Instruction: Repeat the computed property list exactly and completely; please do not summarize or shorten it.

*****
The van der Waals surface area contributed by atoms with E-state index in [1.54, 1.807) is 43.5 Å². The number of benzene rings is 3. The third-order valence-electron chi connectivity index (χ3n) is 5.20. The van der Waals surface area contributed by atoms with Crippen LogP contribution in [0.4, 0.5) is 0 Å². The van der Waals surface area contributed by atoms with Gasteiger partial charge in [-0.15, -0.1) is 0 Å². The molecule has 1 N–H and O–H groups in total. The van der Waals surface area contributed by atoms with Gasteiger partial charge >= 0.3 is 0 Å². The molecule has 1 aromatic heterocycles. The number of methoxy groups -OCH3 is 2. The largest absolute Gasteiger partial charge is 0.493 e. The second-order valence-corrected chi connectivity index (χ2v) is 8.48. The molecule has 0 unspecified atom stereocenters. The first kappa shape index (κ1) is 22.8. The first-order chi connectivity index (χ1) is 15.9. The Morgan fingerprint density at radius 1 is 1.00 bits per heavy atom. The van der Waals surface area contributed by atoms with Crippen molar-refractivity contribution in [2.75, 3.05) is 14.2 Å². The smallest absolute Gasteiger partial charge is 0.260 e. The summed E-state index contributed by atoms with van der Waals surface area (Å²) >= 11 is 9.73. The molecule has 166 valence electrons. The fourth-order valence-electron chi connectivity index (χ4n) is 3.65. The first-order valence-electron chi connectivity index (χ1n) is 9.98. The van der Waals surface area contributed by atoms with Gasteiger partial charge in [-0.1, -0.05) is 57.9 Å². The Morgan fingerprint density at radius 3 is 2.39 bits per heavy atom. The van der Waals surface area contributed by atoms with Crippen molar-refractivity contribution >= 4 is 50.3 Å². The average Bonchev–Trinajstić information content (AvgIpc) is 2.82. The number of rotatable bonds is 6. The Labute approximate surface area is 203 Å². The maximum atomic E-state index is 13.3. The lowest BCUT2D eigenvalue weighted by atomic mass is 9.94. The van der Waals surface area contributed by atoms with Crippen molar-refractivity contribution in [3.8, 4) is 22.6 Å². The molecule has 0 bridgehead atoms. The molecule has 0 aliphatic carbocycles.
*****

The van der Waals surface area contributed by atoms with E-state index in [1.54, 1.807) is 43.5 Å². The number of benzene rings is 3. The third-order valence-electron chi connectivity index (χ3n) is 5.20. The van der Waals surface area contributed by atoms with Crippen LogP contribution in [0.4, 0.5) is 0 Å². The van der Waals surface area contributed by atoms with Gasteiger partial charge in [-0.15, -0.1) is 0 Å². The molecule has 1 N–H and O–H groups in total. The van der Waals surface area contributed by atoms with Gasteiger partial charge >= 0.3 is 0 Å². The molecule has 1 aromatic heterocycles. The number of methoxy groups -OCH3 is 2. The largest absolute Gasteiger partial charge is 0.493 e. The second-order valence-corrected chi connectivity index (χ2v) is 8.48. The molecule has 0 unspecified atom stereocenters. The first kappa shape index (κ1) is 22.8. The first-order chi connectivity index (χ1) is 15.9. The Morgan fingerprint density at radius 1 is 1.00 bits per heavy atom. The van der Waals surface area contributed by atoms with Crippen molar-refractivity contribution in [2.75, 3.05) is 14.2 Å². The smallest absolute Gasteiger partial charge is 0.260 e. The summed E-state index contributed by atoms with van der Waals surface area (Å²) >= 11 is 9.73. The molecule has 166 valence electrons. The fourth-order valence-electron chi connectivity index (χ4n) is 3.65. The first-order valence-electron chi connectivity index (χ1n) is 9.98. The van der Waals surface area contributed by atoms with Gasteiger partial charge in [-0.1, -0.05) is 57.9 Å². The Morgan fingerprint density at radius 3 is 2.39 bits per heavy atom. The van der Waals surface area contributed by atoms with Crippen molar-refractivity contribution >= 4 is 50.3 Å². The average Bonchev–Trinajstić information content (AvgIpc) is 2.82. The number of rotatable bonds is 6. The Labute approximate surface area is 203 Å². The maximum atomic E-state index is 13.3. The lowest BCUT2D eigenvalue weighted by atomic mass is 9.94. The van der Waals surface area contributed by atoms with Crippen molar-refractivity contribution in [3.8, 4) is 22.6 Å². The molecule has 0 bridgehead atoms. The molecule has 0 aliphatic carbocycles.